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Local health providers keep moving forward as vaccine stockpile questioned nationally
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Certified medical assistant Sabrina Edge, of the Northeast Georgia Physicians Group, gives Ron Davidson a COVID-19 vaccine Thursday, Jan. 14, 2021, at the Northeast Georgia Health System Corporate Plaza during the health system's second vaccine clinic for those 65 and over at the site. - photo by Scott Rogers

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A tight local supply of COVID-19 vaccines and an overwhelming demand from those eligible to receive it was complicated further Friday as national news reports called into question the  federal reserve of doses.

For weeks, Operation Warp Speed had been holding large amounts of vaccine in reserve to ensure that those who got their first dose received their second one on time.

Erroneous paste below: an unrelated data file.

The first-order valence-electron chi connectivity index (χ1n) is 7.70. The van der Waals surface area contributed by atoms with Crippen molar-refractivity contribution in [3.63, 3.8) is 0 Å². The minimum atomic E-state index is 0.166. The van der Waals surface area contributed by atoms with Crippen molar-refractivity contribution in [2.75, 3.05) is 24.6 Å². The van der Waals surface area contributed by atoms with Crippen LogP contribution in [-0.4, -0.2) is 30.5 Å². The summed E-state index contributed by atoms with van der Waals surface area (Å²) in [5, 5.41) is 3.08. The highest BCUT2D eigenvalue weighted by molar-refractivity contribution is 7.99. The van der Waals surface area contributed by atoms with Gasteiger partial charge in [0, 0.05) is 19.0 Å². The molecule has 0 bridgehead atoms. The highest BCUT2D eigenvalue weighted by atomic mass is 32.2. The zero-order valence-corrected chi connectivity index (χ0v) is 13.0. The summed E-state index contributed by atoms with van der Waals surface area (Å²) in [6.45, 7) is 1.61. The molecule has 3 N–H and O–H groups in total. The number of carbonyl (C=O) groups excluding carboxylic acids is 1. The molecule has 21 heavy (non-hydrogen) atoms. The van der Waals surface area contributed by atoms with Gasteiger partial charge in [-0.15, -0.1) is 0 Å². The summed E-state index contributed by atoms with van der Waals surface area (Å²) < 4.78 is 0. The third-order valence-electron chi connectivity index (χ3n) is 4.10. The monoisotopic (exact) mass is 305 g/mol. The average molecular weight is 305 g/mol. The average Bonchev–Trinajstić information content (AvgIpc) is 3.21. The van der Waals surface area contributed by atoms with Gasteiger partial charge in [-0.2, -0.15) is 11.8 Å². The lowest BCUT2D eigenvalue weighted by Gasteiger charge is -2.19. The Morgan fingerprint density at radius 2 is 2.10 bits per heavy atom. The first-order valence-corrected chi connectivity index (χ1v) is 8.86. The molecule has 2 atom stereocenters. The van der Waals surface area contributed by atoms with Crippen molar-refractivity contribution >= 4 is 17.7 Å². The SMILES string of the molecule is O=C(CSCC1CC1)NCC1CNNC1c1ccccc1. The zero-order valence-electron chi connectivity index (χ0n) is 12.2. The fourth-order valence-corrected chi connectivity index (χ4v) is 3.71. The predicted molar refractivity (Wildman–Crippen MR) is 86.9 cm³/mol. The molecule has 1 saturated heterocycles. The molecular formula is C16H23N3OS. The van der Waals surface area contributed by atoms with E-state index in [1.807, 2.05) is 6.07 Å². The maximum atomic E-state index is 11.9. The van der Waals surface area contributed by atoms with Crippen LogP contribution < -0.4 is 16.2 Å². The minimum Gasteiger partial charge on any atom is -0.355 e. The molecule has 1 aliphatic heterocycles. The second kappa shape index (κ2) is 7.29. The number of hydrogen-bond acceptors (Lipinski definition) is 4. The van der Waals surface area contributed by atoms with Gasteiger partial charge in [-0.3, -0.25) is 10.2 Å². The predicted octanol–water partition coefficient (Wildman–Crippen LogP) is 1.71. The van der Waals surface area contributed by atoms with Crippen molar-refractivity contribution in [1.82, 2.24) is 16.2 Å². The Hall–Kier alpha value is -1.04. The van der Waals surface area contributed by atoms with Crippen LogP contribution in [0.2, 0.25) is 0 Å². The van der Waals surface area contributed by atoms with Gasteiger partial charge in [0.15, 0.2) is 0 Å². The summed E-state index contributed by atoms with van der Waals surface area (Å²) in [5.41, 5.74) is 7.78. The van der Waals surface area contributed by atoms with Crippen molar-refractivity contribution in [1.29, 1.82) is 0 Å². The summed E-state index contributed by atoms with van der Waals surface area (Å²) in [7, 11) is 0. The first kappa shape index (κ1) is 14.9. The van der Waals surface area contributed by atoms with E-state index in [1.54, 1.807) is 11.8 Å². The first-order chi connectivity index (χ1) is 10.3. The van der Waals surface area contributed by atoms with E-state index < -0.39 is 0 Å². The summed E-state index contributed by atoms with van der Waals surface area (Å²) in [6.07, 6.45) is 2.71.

The practice was a hedge against possible manufacturing delays. 

The two COVID-19 vaccines approved for use in the U.S. — made by Pfizer and Moderna — are designed to be given in two doses, three or four weeks apart.

When Health and Human Services Secretary Alex Azar announced on Tuesday that he was ending the practice of holding vaccines in reserve, it was interpreted as essentially doubling the expected supply.

But there was another huge change: He also urged states to open vaccinations to everyone over 65 and younger people with certain health problems, even though most hadn’t yet finished dispensing shots to all the health workers first in line.

The result was a scramble by state and local health authorities to figure out exactly how much vaccine they would receive in the coming weeks and how to ramp up shots for a public with higher expectations.

Georgia began vaccinating those 65 and older, with many in Hall County beginning to get shots starting Jan. 11. 

Local health officials told The Times there are no plans to change distribution. 

The state receives 80,000 doses of the vaccine each week, Georgia Department of Public Health spokeswoman Nancy Nydam told The Times Friday.